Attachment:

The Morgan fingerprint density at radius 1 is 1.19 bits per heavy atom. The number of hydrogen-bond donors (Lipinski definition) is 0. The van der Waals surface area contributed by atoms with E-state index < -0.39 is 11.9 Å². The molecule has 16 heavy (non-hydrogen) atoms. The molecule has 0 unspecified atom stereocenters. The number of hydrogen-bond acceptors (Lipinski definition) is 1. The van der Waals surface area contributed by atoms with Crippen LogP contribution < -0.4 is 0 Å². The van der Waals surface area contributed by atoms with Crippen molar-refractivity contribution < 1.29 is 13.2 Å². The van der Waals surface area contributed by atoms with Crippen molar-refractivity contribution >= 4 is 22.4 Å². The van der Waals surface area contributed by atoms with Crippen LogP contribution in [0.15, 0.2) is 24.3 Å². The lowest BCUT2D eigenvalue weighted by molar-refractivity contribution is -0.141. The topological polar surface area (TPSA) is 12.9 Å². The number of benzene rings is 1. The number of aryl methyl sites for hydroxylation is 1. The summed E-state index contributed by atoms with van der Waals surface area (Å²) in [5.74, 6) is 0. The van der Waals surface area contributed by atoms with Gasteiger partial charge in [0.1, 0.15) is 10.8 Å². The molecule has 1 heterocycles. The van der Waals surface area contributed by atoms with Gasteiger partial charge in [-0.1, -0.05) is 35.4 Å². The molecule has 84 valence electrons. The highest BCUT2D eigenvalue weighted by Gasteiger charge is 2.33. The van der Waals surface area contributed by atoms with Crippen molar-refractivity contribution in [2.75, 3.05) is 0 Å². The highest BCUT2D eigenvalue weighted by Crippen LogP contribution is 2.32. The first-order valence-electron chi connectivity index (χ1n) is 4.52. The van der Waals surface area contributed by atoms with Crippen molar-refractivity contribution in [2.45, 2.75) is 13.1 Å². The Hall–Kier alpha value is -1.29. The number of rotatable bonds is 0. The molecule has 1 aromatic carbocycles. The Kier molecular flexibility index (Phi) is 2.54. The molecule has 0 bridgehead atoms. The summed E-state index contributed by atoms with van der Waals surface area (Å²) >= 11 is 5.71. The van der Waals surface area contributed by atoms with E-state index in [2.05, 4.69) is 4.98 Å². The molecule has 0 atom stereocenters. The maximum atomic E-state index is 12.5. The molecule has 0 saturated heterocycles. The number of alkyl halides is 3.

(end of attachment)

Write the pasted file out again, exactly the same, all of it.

The Morgan fingerprint density at radius 1 is 1.19 bits per heavy atom. The number of hydrogen-bond donors (Lipinski definition) is 0. The van der Waals surface area contributed by atoms with E-state index < -0.39 is 11.9 Å². The molecule has 16 heavy (non-hydrogen) atoms. The molecule has 0 unspecified atom stereocenters. The number of hydrogen-bond acceptors (Lipinski definition) is 1. The van der Waals surface area contributed by atoms with Crippen LogP contribution < -0.4 is 0 Å². The van der Waals surface area contributed by atoms with Crippen molar-refractivity contribution < 1.29 is 13.2 Å². The van der Waals surface area contributed by atoms with Crippen molar-refractivity contribution >= 4 is 22.4 Å². The van der Waals surface area contributed by atoms with Crippen LogP contribution in [0.15, 0.2) is 24.3 Å². The lowest BCUT2D eigenvalue weighted by molar-refractivity contribution is -0.141. The topological polar surface area (TPSA) is 12.9 Å². The number of benzene rings is 1. The number of aryl methyl sites for hydroxylation is 1. The summed E-state index contributed by atoms with van der Waals surface area (Å²) in [5.74, 6) is 0. The van der Waals surface area contributed by atoms with Gasteiger partial charge in [0.1, 0.15) is 10.8 Å². The molecule has 1 heterocycles. The van der Waals surface area contributed by atoms with Gasteiger partial charge in [-0.1, -0.05) is 35.4 Å². The molecule has 84 valence electrons. The highest BCUT2D eigenvalue weighted by Gasteiger charge is 2.33. The van der Waals surface area contributed by atoms with Crippen molar-refractivity contribution in [2.75, 3.05) is 0 Å². The highest BCUT2D eigenvalue weighted by Crippen LogP contribution is 2.32. The first-order valence-electron chi connectivity index (χ1n) is 4.52. The van der Waals surface area contributed by atoms with Crippen molar-refractivity contribution in [2.45, 2.75) is 13.1 Å². The Hall–Kier alpha value is -1.29. The number of rotatable bonds is 0. The molecule has 1 aromatic carbocycles. The Kier molecular flexibility index (Phi) is 2.54. The molecule has 0 bridgehead atoms. The summed E-state index contributed by atoms with van der Waals surface area (Å²) >= 11 is 5.71. The van der Waals surface area contributed by atoms with E-state index in [2.05, 4.69) is 4.98 Å². The molecule has 0 atom stereocenters. The maximum atomic E-state index is 12.5. The molecule has 0 saturated heterocycles. The number of alkyl halides is 3.